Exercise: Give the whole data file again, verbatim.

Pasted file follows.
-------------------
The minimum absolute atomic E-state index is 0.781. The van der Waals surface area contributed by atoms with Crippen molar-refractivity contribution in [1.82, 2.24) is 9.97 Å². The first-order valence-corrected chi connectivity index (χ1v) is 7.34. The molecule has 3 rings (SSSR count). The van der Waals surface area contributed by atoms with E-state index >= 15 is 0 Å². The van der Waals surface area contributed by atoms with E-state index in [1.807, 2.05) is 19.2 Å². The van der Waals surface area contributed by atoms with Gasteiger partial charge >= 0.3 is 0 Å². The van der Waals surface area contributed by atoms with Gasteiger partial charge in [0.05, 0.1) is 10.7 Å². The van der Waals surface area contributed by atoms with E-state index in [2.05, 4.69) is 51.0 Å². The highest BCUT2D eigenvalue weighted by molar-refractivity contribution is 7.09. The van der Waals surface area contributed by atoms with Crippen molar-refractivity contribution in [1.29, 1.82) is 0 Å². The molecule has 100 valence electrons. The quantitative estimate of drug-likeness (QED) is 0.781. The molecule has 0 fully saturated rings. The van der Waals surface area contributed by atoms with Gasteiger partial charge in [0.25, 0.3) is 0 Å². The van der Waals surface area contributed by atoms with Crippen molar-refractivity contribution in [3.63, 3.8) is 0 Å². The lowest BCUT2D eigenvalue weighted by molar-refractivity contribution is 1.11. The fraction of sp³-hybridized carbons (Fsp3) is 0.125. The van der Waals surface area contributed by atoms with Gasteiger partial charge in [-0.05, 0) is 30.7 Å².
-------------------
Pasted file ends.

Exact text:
The minimum absolute atomic E-state index is 0.781. The van der Waals surface area contributed by atoms with Crippen molar-refractivity contribution in [1.82, 2.24) is 9.97 Å². The first-order valence-corrected chi connectivity index (χ1v) is 7.34. The molecule has 3 rings (SSSR count). The van der Waals surface area contributed by atoms with E-state index >= 15 is 0 Å². The van der Waals surface area contributed by atoms with E-state index in [1.807, 2.05) is 19.2 Å². The van der Waals surface area contributed by atoms with Gasteiger partial charge >= 0.3 is 0 Å². The van der Waals surface area contributed by atoms with Gasteiger partial charge in [0.05, 0.1) is 10.7 Å². The van der Waals surface area contributed by atoms with E-state index in [2.05, 4.69) is 51.0 Å². The highest BCUT2D eigenvalue weighted by molar-refractivity contribution is 7.09. The van der Waals surface area contributed by atoms with Crippen molar-refractivity contribution in [1.29, 1.82) is 0 Å². The molecule has 100 valence electrons. The quantitative estimate of drug-likeness (QED) is 0.781. The molecule has 0 fully saturated rings. The van der Waals surface area contributed by atoms with Gasteiger partial charge in [0.25, 0.3) is 0 Å². The van der Waals surface area contributed by atoms with Crippen molar-refractivity contribution in [3.63, 3.8) is 0 Å². The lowest BCUT2D eigenvalue weighted by molar-refractivity contribution is 1.11. The fraction of sp³-hybridized carbons (Fsp3) is 0.125. The van der Waals surface area contributed by atoms with Gasteiger partial charge in [-0.05, 0) is 30.7 Å².